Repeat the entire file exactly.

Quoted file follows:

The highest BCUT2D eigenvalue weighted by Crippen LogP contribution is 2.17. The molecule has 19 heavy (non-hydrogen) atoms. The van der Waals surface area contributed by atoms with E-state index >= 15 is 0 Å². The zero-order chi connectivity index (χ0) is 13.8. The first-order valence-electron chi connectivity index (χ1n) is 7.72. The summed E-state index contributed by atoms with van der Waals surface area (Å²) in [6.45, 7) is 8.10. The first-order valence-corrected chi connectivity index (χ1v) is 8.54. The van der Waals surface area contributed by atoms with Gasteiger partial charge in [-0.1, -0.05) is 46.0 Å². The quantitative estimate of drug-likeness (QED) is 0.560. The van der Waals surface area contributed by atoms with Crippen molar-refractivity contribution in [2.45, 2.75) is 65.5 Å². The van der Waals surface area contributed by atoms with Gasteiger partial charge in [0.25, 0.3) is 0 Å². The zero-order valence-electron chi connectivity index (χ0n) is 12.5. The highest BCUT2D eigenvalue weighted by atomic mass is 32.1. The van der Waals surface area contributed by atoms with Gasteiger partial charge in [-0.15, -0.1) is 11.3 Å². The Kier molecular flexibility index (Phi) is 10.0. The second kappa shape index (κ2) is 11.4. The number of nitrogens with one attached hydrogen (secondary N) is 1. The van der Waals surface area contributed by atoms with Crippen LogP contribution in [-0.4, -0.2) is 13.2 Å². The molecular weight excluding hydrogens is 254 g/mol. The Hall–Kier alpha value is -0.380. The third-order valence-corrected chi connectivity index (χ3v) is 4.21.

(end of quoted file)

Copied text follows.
The highest BCUT2D eigenvalue weighted by Crippen LogP contribution is 2.17. The molecule has 19 heavy (non-hydrogen) atoms. The van der Waals surface area contributed by atoms with E-state index >= 15 is 0 Å². The zero-order chi connectivity index (χ0) is 13.8. The first-order valence-electron chi connectivity index (χ1n) is 7.72. The summed E-state index contributed by atoms with van der Waals surface area (Å²) in [6.45, 7) is 8.10. The first-order valence-corrected chi connectivity index (χ1v) is 8.54. The van der Waals surface area contributed by atoms with Gasteiger partial charge in [-0.1, -0.05) is 46.0 Å². The quantitative estimate of drug-likeness (QED) is 0.560. The van der Waals surface area contributed by atoms with Crippen molar-refractivity contribution in [2.45, 2.75) is 65.5 Å². The van der Waals surface area contributed by atoms with Gasteiger partial charge in [0.25, 0.3) is 0 Å². The zero-order valence-electron chi connectivity index (χ0n) is 12.5. The highest BCUT2D eigenvalue weighted by atomic mass is 32.1. The van der Waals surface area contributed by atoms with Gasteiger partial charge in [-0.15, -0.1) is 11.3 Å². The Kier molecular flexibility index (Phi) is 10.0. The second kappa shape index (κ2) is 11.4. The number of nitrogens with one attached hydrogen (secondary N) is 1. The van der Waals surface area contributed by atoms with Crippen LogP contribution in [-0.4, -0.2) is 13.2 Å². The molecular weight excluding hydrogens is 254 g/mol. The Hall–Kier alpha value is -0.380. The third-order valence-corrected chi connectivity index (χ3v) is 4.21.